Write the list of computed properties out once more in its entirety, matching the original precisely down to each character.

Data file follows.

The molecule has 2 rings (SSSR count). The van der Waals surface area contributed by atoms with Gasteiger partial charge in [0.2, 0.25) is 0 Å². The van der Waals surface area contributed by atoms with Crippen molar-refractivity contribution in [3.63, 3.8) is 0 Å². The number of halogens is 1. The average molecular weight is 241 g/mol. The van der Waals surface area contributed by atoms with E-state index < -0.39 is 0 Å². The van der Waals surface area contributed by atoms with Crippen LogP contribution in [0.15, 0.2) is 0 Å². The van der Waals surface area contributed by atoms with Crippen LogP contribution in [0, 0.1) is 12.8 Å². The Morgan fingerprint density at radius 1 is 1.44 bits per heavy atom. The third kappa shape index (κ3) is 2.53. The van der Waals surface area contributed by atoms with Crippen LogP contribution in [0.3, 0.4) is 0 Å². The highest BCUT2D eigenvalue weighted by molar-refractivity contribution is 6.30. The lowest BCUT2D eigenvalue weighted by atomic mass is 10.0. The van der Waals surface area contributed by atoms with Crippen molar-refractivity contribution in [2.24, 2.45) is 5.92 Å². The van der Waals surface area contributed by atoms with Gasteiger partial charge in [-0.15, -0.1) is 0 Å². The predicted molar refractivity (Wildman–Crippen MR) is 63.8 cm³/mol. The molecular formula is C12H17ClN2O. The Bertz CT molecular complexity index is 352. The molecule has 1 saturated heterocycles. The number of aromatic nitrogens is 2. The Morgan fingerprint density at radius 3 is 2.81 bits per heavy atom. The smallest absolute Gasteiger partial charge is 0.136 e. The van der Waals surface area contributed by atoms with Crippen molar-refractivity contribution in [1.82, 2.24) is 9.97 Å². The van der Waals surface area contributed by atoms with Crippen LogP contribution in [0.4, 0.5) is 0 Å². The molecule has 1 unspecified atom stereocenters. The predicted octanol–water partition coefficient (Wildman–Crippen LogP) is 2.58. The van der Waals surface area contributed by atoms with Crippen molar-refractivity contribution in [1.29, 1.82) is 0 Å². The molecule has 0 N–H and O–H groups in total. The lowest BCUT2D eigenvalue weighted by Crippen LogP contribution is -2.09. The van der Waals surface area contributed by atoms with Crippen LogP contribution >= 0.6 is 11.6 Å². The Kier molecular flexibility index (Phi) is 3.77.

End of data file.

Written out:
The molecule has 2 rings (SSSR count). The van der Waals surface area contributed by atoms with Gasteiger partial charge in [0.2, 0.25) is 0 Å². The van der Waals surface area contributed by atoms with Crippen molar-refractivity contribution in [3.63, 3.8) is 0 Å². The number of halogens is 1. The average molecular weight is 241 g/mol. The van der Waals surface area contributed by atoms with E-state index < -0.39 is 0 Å². The van der Waals surface area contributed by atoms with Crippen LogP contribution in [0.15, 0.2) is 0 Å². The van der Waals surface area contributed by atoms with Crippen LogP contribution in [0, 0.1) is 12.8 Å². The Morgan fingerprint density at radius 1 is 1.44 bits per heavy atom. The third kappa shape index (κ3) is 2.53. The van der Waals surface area contributed by atoms with Crippen LogP contribution in [0.3, 0.4) is 0 Å². The highest BCUT2D eigenvalue weighted by molar-refractivity contribution is 6.30. The lowest BCUT2D eigenvalue weighted by atomic mass is 10.0. The van der Waals surface area contributed by atoms with Crippen molar-refractivity contribution in [2.24, 2.45) is 5.92 Å². The van der Waals surface area contributed by atoms with Gasteiger partial charge in [-0.15, -0.1) is 0 Å². The predicted molar refractivity (Wildman–Crippen MR) is 63.8 cm³/mol. The molecular formula is C12H17ClN2O. The Bertz CT molecular complexity index is 352. The molecule has 1 saturated heterocycles. The number of aromatic nitrogens is 2. The Morgan fingerprint density at radius 3 is 2.81 bits per heavy atom. The smallest absolute Gasteiger partial charge is 0.136 e. The van der Waals surface area contributed by atoms with Crippen molar-refractivity contribution in [1.82, 2.24) is 9.97 Å². The van der Waals surface area contributed by atoms with Crippen LogP contribution in [0.4, 0.5) is 0 Å². The molecule has 1 unspecified atom stereocenters. The predicted octanol–water partition coefficient (Wildman–Crippen LogP) is 2.58. The van der Waals surface area contributed by atoms with Crippen molar-refractivity contribution in [1.29, 1.82) is 0 Å². The molecule has 0 N–H and O–H groups in total. The lowest BCUT2D eigenvalue weighted by Crippen LogP contribution is -2.09. The van der Waals surface area contributed by atoms with Crippen LogP contribution >= 0.6 is 11.6 Å². The Kier molecular flexibility index (Phi) is 3.77.